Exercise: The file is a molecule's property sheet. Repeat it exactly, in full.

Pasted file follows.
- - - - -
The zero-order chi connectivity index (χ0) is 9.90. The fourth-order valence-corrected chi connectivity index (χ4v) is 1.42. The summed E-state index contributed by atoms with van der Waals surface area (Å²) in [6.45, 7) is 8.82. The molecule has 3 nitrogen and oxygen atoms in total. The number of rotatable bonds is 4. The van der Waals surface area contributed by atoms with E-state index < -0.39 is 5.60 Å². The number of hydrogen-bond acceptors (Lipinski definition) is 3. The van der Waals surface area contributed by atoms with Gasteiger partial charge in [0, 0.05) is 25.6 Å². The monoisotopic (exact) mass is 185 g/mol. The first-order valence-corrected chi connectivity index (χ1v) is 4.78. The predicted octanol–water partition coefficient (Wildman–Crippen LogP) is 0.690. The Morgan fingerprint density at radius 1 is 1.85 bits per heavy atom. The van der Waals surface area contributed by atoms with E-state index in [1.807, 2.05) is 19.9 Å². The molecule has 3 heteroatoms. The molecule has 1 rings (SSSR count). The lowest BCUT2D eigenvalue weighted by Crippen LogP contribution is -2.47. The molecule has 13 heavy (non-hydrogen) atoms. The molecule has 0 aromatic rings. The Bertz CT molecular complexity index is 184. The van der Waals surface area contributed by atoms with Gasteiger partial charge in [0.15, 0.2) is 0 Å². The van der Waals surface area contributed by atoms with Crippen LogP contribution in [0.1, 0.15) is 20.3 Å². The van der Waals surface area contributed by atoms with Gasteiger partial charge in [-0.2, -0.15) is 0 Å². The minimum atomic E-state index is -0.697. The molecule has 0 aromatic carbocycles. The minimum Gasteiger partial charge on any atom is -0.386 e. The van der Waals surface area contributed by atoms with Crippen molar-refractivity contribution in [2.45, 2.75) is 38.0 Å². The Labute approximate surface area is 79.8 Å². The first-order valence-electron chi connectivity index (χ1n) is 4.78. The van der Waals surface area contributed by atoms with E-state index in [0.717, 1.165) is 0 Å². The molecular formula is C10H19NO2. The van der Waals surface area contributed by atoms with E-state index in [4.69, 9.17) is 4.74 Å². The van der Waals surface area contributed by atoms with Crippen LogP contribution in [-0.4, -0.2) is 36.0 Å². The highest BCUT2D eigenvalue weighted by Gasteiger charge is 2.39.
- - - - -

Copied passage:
The zero-order chi connectivity index (χ0) is 9.90. The fourth-order valence-corrected chi connectivity index (χ4v) is 1.42. The summed E-state index contributed by atoms with van der Waals surface area (Å²) in [6.45, 7) is 8.82. The molecule has 3 nitrogen and oxygen atoms in total. The number of rotatable bonds is 4. The van der Waals surface area contributed by atoms with E-state index < -0.39 is 5.60 Å². The number of hydrogen-bond acceptors (Lipinski definition) is 3. The van der Waals surface area contributed by atoms with Gasteiger partial charge in [0, 0.05) is 25.6 Å². The monoisotopic (exact) mass is 185 g/mol. The first-order valence-corrected chi connectivity index (χ1v) is 4.78. The predicted octanol–water partition coefficient (Wildman–Crippen LogP) is 0.690. The Morgan fingerprint density at radius 1 is 1.85 bits per heavy atom. The van der Waals surface area contributed by atoms with E-state index in [1.807, 2.05) is 19.9 Å². The molecule has 3 heteroatoms. The molecule has 1 rings (SSSR count). The lowest BCUT2D eigenvalue weighted by Crippen LogP contribution is -2.47. The molecule has 13 heavy (non-hydrogen) atoms. The molecule has 0 aromatic rings. The Bertz CT molecular complexity index is 184. The van der Waals surface area contributed by atoms with Gasteiger partial charge in [0.15, 0.2) is 0 Å². The van der Waals surface area contributed by atoms with Crippen LogP contribution in [0.1, 0.15) is 20.3 Å². The van der Waals surface area contributed by atoms with Gasteiger partial charge in [-0.2, -0.15) is 0 Å². The minimum atomic E-state index is -0.697. The molecule has 0 aromatic carbocycles. The minimum Gasteiger partial charge on any atom is -0.386 e. The van der Waals surface area contributed by atoms with Crippen molar-refractivity contribution in [2.45, 2.75) is 38.0 Å². The Labute approximate surface area is 79.8 Å². The first-order valence-electron chi connectivity index (χ1n) is 4.78. The van der Waals surface area contributed by atoms with E-state index in [0.717, 1.165) is 0 Å². The molecular formula is C10H19NO2. The van der Waals surface area contributed by atoms with E-state index in [4.69, 9.17) is 4.74 Å². The van der Waals surface area contributed by atoms with Crippen LogP contribution in [-0.4, -0.2) is 36.0 Å². The highest BCUT2D eigenvalue weighted by Gasteiger charge is 2.39.